|April 2013Marina Costa Lobo (University of Lisbon)Marina Costa Lobo, D.Phil, Oxford University (2001) is a researcher in political science at the Institute of Social Sciences in the University of Lisbon, and a guest lecturer in political science at IUL. She is co-director of the Portuguese Election studies since 2001. She has focussed her research on electoral behaviour in Portugal from a comparative perspective, as well as semi-presidentialism. In the field of electoral research she has published on leader effects as well as economic voting. She is co-editor of the book Portugal at the Polls” (Lexington Press).|
|February 2013Dhavan Shah (University of Wisconsin — Madison)Dhavan V. Shah is the Louis A. & Mary E. Maier-Bascom Professor at the University of Wisconsin, where he is Director of the Mass Communication Research Center (MCRC) and Scientific Director of the Center for Health Enhancement System Studies (CHESS). Housed in the School of Journalism and Mass Communication with appointments in Industrial and Systems Engineering and Political Science, his work concerns the psychology of communication influence, especially effects of ICTs (information and communication technologies) on social judgments, health outcomes, and civic and political participation.|
|December 2012Michael Herron (Dartmouth College)Michael Herron is Professor of Government at Dartmouth College, and much of his current research focuses on election irregularities and patterns in electoral participation. He holds a PhD from the Graduate School of Business at Stanford University, an MS in Statistics from Stanford University, and a BS in Mathematics and Economics from Carnegie Mellon University. Herron taught previously at Northwestern University and has visited at Harvard University, the University of Rochester, and the Hertie School of Governance in Berlin. In the aftermath of the 2012 General Election Herron is interested in assessing whether recent changes in Florida voting laws affected early voting patterns in the state. He is also studying patterns in rejected absentee ballots with an eye toward determining whether absentee ballot rejection rates vary across Florida, holding fixed voter characteristics.|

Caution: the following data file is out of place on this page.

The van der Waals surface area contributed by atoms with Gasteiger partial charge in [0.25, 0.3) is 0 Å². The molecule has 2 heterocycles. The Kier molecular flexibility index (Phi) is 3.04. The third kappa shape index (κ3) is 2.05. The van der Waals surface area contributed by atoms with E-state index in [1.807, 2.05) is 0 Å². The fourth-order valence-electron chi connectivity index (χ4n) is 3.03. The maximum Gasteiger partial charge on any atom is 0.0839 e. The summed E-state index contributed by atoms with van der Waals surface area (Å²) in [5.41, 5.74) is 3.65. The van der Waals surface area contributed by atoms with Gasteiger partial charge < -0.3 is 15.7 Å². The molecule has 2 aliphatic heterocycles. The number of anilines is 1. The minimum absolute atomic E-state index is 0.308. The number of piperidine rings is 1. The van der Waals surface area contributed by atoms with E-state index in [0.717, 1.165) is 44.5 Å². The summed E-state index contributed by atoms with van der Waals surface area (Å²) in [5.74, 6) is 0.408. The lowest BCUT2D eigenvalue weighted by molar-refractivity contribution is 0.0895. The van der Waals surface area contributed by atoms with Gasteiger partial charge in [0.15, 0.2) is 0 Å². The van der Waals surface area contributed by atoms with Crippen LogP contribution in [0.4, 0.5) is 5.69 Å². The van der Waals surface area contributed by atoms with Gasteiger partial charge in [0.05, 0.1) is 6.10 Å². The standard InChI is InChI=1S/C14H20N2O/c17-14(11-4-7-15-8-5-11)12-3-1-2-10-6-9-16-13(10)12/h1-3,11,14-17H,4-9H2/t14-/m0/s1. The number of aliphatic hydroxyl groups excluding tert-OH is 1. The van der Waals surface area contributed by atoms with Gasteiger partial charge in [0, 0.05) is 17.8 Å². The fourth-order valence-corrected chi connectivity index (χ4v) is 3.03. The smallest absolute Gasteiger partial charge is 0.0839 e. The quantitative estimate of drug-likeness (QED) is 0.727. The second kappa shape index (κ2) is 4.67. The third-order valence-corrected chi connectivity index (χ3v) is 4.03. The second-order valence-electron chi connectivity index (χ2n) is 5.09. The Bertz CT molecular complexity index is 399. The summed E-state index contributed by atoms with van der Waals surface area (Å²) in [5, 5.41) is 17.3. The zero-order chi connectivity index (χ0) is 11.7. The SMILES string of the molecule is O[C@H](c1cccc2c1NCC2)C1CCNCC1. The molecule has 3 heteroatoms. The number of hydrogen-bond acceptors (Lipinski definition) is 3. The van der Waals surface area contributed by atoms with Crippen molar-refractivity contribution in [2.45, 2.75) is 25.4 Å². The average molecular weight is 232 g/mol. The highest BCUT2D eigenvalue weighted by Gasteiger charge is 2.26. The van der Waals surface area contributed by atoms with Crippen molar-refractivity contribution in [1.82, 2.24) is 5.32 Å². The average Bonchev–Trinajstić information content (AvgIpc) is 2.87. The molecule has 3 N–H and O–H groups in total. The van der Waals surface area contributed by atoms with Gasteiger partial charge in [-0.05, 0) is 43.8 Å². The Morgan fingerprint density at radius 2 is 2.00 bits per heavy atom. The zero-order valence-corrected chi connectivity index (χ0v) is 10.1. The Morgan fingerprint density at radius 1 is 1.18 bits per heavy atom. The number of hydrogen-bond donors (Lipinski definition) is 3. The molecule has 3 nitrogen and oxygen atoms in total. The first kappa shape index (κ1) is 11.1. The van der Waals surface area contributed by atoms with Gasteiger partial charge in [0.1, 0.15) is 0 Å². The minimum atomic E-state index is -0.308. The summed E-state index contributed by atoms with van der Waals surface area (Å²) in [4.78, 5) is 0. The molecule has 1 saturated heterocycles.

Visiting scholars academic year 2011-2012
|Winter 2012Lilach Nir (Hebrew University of Jerusalem)Lilach Nir (Ph.D., University of Pennsylvania) holds a dual appointment as Associate Professor in the department of Political Science and in the department of Communication and Journalism at the Hebrew University of Jerusalem. She specializes in public opinion and political communication. Dr. Nir is a former Fulbright fellow to the United States, and is currently visiting on sabbatical at the University of Wisconsin-Madison (2011/2). Her publications include journal articles on news-framing and public discourse, public opinion perceptions, conversational dynamics of online political discussions, social network diversity and participation, developing a novel measure of opinion quality, and the contribution of political disagreement to opinion quality. Her work won awards from the International Communication Association and the World Association for Public Opinion Research, and has appeared or currently in press in Public Opinion Quarterly, Political Communication, Political Studies, Journal of Communication, Communication Theory, and the International Journal of Public Opinion Research.|
|Winter 2012Stefaan Walgrave (University of Antwerp)Stefaan Walgrave is professor of political Science at the University of Antwerp. His research interests are social movements, political participation, political communication and elections. He has published on these topics in such journals as the European Journal of Political Research, Political Communication, Comparative Politics, Mobilization, Journal of European Public Policy, Social Forces, Journal of Communication, and the American Journal of Political Science. He is a member of M2P, the Media, Movements and Politics research group of the University of Antwerp. His current research projects include a comparative analysis of the political agenda-setting power of protest in five European countries, how issues make news, shifting patterns of participation and representation in Europe, and a comparative analysis of sub-state nationalist discourse in election manifestoes and televised debates in four federal countries.|